Whereas 2015 saw Rahal surprise to contend for the title, and 2016 saw Rahal finish strong despite a yo-yo in terms of results, this may have been his best all-around season of this excellent three-year run that saw RLL consistently the best Honda team in the aero kit period, thanks in large part to its damper work. The in-season turnaround was remarkable; notably in qualifying as the first six races Rahal’s average grid spot was 15.8 and in the last 11 it was 6.9. Given that Rahal and the team were excellent through and through in 2017, it was a shame they ended lower in the standings than they deserved.

Morris Nunn, former IndyCar and F1 engineer, team owner dies at 79

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Morris Nunn, a former Formula 1 team owner and a prominent fixture in the American Open Wheel Racing scene through the 1990s and the early 2000s, died at 79 on Wednesday after a long battle with Parkinson’s disease, according to the Indianapolis Star.

Nunn’s career in racing spans both sides of the Atlantic. He started in the 1960s as a driver before shifting his attention toward the mechanical side of the sport. He then founded a Formula 1 effort, dubbed Ensign Racing, which competed in over 100 F1 races between 1973 and 1982 – the team had a best result of fourth.

However, Nunn may be best known in the U.S. for his exploits in American Open Wheel Racing. He crossed the pond after closing the Ensign outfit in 1982, and was a part of the Patrick Racing team that won the 1989 Indianapolis 500 with Emerson Fittipaldi.

He moved to Chip Ganassi Racing in the 1990s, where he perhaps achieved the bulk of his success. He worked with Alex Zanardi as both his crew chief and engineer during Zanardi’s tenure from 1996 to 1998, and the combination saw Zanardi take Rookie of the Year Honors in ’96, followed by a pair of championships in ’97 and ’98 in the old CART series.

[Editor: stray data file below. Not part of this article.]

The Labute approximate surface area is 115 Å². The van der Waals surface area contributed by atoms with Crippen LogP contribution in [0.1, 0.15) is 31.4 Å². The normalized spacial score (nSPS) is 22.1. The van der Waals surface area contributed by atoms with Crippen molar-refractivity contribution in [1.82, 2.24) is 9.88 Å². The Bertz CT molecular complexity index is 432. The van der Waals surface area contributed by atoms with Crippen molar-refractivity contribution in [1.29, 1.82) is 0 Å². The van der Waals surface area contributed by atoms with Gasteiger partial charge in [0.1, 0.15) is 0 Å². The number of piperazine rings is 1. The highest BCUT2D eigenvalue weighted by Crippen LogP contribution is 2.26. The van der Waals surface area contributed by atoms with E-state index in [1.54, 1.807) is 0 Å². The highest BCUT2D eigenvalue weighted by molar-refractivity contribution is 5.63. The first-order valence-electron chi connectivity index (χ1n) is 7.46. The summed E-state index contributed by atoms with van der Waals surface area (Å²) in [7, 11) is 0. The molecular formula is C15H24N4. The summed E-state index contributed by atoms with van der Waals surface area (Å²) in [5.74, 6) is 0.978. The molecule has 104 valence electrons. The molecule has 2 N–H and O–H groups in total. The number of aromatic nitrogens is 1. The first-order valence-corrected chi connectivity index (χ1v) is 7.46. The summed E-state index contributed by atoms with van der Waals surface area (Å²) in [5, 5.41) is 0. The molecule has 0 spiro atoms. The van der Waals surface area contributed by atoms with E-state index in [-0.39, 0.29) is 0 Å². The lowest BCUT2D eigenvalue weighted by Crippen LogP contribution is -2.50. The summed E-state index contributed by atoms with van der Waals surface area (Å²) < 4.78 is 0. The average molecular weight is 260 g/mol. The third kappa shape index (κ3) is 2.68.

31 May 1997: Alex Zanardi (left) of Italy talks to Mo Nunn , engineer for the Target Ganassi Racing Team, at The Milwaukee Mile in Milwaukee, Wisconsin.

Nunn also won the 1999 championship with then CART rookie Juan Pablo Montoya.

In 2000, he formed his own team, Mo Nunn Racing, with driver Tony Kanaan – Bryan Herta also contested a trio of events for Nunn that year after Kanaan suffered an injury – and the outfit grew to two cars in 2001, with Zanardi competing alongside Kanaan.

Nunn also ventured into the series that is now called the Verizon IndyCar Series in 2002, fielding an entry for Felipe Giaffone. They went on to win one race that year (Kentucky Speedway) and Nunn’s outfit won another in 2003, with Alex Barron at Michigan International Speedway.

Nunn was a popular and highly regarded figure in the paddock, and a number of people in the racing world took to social media to offer condolences and tributes.

IndyCar on NBC’s Robin Miller offered this detailed look at Nunn’s life in the sport on RACER.com, covering the origins of his career and the impact he had on such drivers as Zanardi and Montoya.

Nunn was 79 years of age at the time of his passing.